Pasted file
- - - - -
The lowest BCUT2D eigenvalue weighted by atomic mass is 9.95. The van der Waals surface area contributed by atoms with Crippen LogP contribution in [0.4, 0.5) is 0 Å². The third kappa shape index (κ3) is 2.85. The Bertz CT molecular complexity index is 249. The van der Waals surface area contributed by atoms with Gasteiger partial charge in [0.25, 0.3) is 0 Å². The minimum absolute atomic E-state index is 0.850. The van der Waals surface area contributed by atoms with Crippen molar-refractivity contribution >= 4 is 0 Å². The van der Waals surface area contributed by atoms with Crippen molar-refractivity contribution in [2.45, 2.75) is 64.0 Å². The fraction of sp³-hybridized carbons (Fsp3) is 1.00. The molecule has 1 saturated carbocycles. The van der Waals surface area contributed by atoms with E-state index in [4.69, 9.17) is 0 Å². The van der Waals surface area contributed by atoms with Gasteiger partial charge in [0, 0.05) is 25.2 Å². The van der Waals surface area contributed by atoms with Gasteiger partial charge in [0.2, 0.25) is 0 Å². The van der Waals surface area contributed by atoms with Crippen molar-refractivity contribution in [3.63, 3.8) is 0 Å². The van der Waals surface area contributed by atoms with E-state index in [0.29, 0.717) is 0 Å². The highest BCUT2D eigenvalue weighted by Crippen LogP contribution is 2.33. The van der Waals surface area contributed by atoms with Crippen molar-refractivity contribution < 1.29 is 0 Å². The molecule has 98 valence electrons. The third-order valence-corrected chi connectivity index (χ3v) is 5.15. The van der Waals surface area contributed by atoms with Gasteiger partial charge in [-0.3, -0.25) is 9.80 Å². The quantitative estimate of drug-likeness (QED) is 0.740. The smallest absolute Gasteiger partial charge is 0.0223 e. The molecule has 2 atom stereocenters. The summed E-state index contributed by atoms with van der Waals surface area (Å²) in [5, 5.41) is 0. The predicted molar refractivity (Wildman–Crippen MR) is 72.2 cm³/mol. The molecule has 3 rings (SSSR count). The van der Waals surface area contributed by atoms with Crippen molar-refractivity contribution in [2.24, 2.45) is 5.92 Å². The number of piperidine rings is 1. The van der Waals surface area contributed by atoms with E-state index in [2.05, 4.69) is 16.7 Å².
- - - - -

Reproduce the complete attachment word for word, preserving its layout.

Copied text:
The lowest BCUT2D eigenvalue weighted by atomic mass is 9.95. The van der Waals surface area contributed by atoms with Crippen LogP contribution in [0.4, 0.5) is 0 Å². The third kappa shape index (κ3) is 2.85. The Bertz CT molecular complexity index is 249. The van der Waals surface area contributed by atoms with Gasteiger partial charge in [0.25, 0.3) is 0 Å². The minimum absolute atomic E-state index is 0.850. The van der Waals surface area contributed by atoms with Crippen molar-refractivity contribution >= 4 is 0 Å². The van der Waals surface area contributed by atoms with Crippen molar-refractivity contribution in [2.45, 2.75) is 64.0 Å². The fraction of sp³-hybridized carbons (Fsp3) is 1.00. The molecule has 1 saturated carbocycles. The van der Waals surface area contributed by atoms with E-state index in [4.69, 9.17) is 0 Å². The van der Waals surface area contributed by atoms with Gasteiger partial charge in [0, 0.05) is 25.2 Å². The van der Waals surface area contributed by atoms with Gasteiger partial charge in [0.2, 0.25) is 0 Å². The van der Waals surface area contributed by atoms with Crippen molar-refractivity contribution in [3.63, 3.8) is 0 Å². The van der Waals surface area contributed by atoms with E-state index in [0.29, 0.717) is 0 Å². The highest BCUT2D eigenvalue weighted by Crippen LogP contribution is 2.33. The van der Waals surface area contributed by atoms with Crippen molar-refractivity contribution < 1.29 is 0 Å². The molecule has 98 valence electrons. The third-order valence-corrected chi connectivity index (χ3v) is 5.15. The van der Waals surface area contributed by atoms with Gasteiger partial charge in [-0.3, -0.25) is 9.80 Å². The quantitative estimate of drug-likeness (QED) is 0.740. The smallest absolute Gasteiger partial charge is 0.0223 e. The molecule has 2 atom stereocenters. The summed E-state index contributed by atoms with van der Waals surface area (Å²) in [5, 5.41) is 0. The predicted molar refractivity (Wildman–Crippen MR) is 72.2 cm³/mol. The molecule has 3 rings (SSSR count). The van der Waals surface area contributed by atoms with Crippen molar-refractivity contribution in [2.24, 2.45) is 5.92 Å². The number of piperidine rings is 1. The van der Waals surface area contributed by atoms with E-state index in [2.05, 4.69) is 16.7 Å².